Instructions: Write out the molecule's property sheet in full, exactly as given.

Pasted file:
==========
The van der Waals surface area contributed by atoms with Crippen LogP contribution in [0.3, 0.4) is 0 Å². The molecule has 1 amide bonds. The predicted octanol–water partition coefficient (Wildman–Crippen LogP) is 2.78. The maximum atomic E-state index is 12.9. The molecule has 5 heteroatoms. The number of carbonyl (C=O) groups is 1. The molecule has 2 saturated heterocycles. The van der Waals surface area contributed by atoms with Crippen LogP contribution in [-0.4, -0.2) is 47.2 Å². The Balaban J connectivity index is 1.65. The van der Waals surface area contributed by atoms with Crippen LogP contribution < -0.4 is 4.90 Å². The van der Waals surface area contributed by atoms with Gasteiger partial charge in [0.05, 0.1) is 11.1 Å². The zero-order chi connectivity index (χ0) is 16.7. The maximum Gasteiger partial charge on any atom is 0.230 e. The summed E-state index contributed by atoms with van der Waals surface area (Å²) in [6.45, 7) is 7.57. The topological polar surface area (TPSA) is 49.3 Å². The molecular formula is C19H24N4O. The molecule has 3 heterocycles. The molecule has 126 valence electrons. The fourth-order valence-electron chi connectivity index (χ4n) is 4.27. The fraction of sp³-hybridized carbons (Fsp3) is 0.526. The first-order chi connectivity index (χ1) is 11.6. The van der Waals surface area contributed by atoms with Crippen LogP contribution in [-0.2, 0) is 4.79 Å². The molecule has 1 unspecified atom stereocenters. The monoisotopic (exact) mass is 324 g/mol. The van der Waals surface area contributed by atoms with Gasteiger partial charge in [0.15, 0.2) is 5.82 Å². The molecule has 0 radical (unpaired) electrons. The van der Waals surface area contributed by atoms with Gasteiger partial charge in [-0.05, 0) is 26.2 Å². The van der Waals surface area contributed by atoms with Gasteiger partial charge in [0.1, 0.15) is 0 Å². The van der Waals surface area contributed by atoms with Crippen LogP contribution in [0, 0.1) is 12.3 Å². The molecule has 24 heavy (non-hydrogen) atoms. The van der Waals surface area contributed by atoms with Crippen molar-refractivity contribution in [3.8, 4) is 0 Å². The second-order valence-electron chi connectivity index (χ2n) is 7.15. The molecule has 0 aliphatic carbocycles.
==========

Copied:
The van der Waals surface area contributed by atoms with Crippen LogP contribution in [0.3, 0.4) is 0 Å². The molecule has 1 amide bonds. The predicted octanol–water partition coefficient (Wildman–Crippen LogP) is 2.78. The maximum atomic E-state index is 12.9. The molecule has 5 heteroatoms. The number of carbonyl (C=O) groups is 1. The molecule has 2 saturated heterocycles. The van der Waals surface area contributed by atoms with Crippen LogP contribution in [-0.4, -0.2) is 47.2 Å². The Balaban J connectivity index is 1.65. The van der Waals surface area contributed by atoms with Crippen LogP contribution < -0.4 is 4.90 Å². The van der Waals surface area contributed by atoms with Gasteiger partial charge in [0.05, 0.1) is 11.1 Å². The zero-order chi connectivity index (χ0) is 16.7. The maximum Gasteiger partial charge on any atom is 0.230 e. The summed E-state index contributed by atoms with van der Waals surface area (Å²) in [6.45, 7) is 7.57. The topological polar surface area (TPSA) is 49.3 Å². The molecular formula is C19H24N4O. The molecule has 3 heterocycles. The molecule has 126 valence electrons. The fourth-order valence-electron chi connectivity index (χ4n) is 4.27. The fraction of sp³-hybridized carbons (Fsp3) is 0.526. The first-order chi connectivity index (χ1) is 11.6. The van der Waals surface area contributed by atoms with Crippen LogP contribution in [-0.2, 0) is 4.79 Å². The molecule has 1 unspecified atom stereocenters. The monoisotopic (exact) mass is 324 g/mol. The van der Waals surface area contributed by atoms with Gasteiger partial charge in [0.15, 0.2) is 5.82 Å². The molecule has 0 radical (unpaired) electrons. The van der Waals surface area contributed by atoms with Gasteiger partial charge in [-0.05, 0) is 26.2 Å². The van der Waals surface area contributed by atoms with Gasteiger partial charge in [0.1, 0.15) is 0 Å². The van der Waals surface area contributed by atoms with Crippen LogP contribution in [0, 0.1) is 12.3 Å². The molecule has 24 heavy (non-hydrogen) atoms. The van der Waals surface area contributed by atoms with Crippen molar-refractivity contribution in [3.8, 4) is 0 Å². The second-order valence-electron chi connectivity index (χ2n) is 7.15. The molecule has 0 aliphatic carbocycles.